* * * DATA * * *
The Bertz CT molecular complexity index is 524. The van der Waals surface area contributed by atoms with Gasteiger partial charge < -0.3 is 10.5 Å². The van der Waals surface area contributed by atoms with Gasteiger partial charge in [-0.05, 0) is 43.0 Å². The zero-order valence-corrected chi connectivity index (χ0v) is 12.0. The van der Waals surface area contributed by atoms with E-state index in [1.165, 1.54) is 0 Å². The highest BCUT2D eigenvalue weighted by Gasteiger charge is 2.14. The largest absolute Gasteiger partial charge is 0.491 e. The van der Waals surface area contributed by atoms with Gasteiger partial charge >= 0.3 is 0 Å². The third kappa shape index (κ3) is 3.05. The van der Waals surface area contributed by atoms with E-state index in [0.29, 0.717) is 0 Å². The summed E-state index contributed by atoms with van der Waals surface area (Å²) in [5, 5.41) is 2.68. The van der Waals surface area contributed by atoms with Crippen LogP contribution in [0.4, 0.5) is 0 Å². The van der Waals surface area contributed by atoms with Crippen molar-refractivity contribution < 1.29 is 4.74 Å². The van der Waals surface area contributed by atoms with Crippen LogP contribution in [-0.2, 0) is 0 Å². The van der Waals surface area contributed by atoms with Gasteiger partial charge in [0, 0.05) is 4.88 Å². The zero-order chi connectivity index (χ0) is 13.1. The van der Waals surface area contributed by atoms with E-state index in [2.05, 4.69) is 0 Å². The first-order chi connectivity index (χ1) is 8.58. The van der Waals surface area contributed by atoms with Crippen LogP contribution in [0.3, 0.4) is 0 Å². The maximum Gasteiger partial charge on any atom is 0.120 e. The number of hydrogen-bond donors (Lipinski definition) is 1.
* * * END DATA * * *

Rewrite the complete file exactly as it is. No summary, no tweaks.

The Bertz CT molecular complexity index is 524. The van der Waals surface area contributed by atoms with Gasteiger partial charge < -0.3 is 10.5 Å². The van der Waals surface area contributed by atoms with Gasteiger partial charge in [-0.05, 0) is 43.0 Å². The zero-order valence-corrected chi connectivity index (χ0v) is 12.0. The van der Waals surface area contributed by atoms with E-state index in [1.165, 1.54) is 0 Å². The highest BCUT2D eigenvalue weighted by Gasteiger charge is 2.14. The largest absolute Gasteiger partial charge is 0.491 e. The van der Waals surface area contributed by atoms with Gasteiger partial charge >= 0.3 is 0 Å². The third kappa shape index (κ3) is 3.05. The van der Waals surface area contributed by atoms with E-state index in [0.29, 0.717) is 0 Å². The summed E-state index contributed by atoms with van der Waals surface area (Å²) in [5, 5.41) is 2.68. The van der Waals surface area contributed by atoms with Crippen LogP contribution in [0.4, 0.5) is 0 Å². The van der Waals surface area contributed by atoms with Crippen molar-refractivity contribution < 1.29 is 4.74 Å². The van der Waals surface area contributed by atoms with Crippen LogP contribution in [-0.2, 0) is 0 Å². The van der Waals surface area contributed by atoms with Gasteiger partial charge in [0, 0.05) is 4.88 Å². The zero-order chi connectivity index (χ0) is 13.1. The van der Waals surface area contributed by atoms with E-state index in [2.05, 4.69) is 0 Å². The first-order chi connectivity index (χ1) is 8.58. The van der Waals surface area contributed by atoms with Crippen LogP contribution in [0.3, 0.4) is 0 Å². The maximum Gasteiger partial charge on any atom is 0.120 e. The number of hydrogen-bond donors (Lipinski definition) is 1.